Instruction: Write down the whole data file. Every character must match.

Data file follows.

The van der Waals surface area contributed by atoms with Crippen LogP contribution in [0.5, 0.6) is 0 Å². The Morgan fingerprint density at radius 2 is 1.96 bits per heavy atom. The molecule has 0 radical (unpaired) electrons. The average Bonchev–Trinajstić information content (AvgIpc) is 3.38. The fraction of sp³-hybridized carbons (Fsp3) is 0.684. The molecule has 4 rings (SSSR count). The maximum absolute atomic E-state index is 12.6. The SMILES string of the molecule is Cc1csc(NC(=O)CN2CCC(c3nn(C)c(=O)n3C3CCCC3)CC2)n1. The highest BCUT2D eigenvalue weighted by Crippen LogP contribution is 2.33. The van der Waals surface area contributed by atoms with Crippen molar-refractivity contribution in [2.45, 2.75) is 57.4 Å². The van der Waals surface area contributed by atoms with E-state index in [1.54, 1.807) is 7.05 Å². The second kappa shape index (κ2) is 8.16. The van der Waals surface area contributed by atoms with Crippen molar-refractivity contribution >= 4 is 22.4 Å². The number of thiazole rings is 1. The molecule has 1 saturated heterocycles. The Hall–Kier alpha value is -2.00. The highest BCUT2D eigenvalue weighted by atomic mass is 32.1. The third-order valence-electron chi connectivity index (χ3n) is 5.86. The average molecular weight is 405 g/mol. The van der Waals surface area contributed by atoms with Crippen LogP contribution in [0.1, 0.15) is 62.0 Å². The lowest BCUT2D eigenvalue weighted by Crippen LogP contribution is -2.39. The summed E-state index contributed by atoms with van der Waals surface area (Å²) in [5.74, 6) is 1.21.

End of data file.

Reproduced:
The van der Waals surface area contributed by atoms with Crippen LogP contribution in [0.5, 0.6) is 0 Å². The Morgan fingerprint density at radius 2 is 1.96 bits per heavy atom. The molecule has 0 radical (unpaired) electrons. The average Bonchev–Trinajstić information content (AvgIpc) is 3.38. The fraction of sp³-hybridized carbons (Fsp3) is 0.684. The molecule has 4 rings (SSSR count). The maximum absolute atomic E-state index is 12.6. The SMILES string of the molecule is Cc1csc(NC(=O)CN2CCC(c3nn(C)c(=O)n3C3CCCC3)CC2)n1. The highest BCUT2D eigenvalue weighted by Crippen LogP contribution is 2.33. The van der Waals surface area contributed by atoms with Crippen molar-refractivity contribution in [2.45, 2.75) is 57.4 Å². The van der Waals surface area contributed by atoms with E-state index in [1.54, 1.807) is 7.05 Å². The second kappa shape index (κ2) is 8.16. The van der Waals surface area contributed by atoms with Crippen molar-refractivity contribution >= 4 is 22.4 Å². The number of thiazole rings is 1. The molecule has 1 saturated heterocycles. The Hall–Kier alpha value is -2.00. The highest BCUT2D eigenvalue weighted by atomic mass is 32.1. The third-order valence-electron chi connectivity index (χ3n) is 5.86. The average molecular weight is 405 g/mol. The van der Waals surface area contributed by atoms with Crippen LogP contribution in [0.1, 0.15) is 62.0 Å². The lowest BCUT2D eigenvalue weighted by Crippen LogP contribution is -2.39. The summed E-state index contributed by atoms with van der Waals surface area (Å²) in [5.74, 6) is 1.21.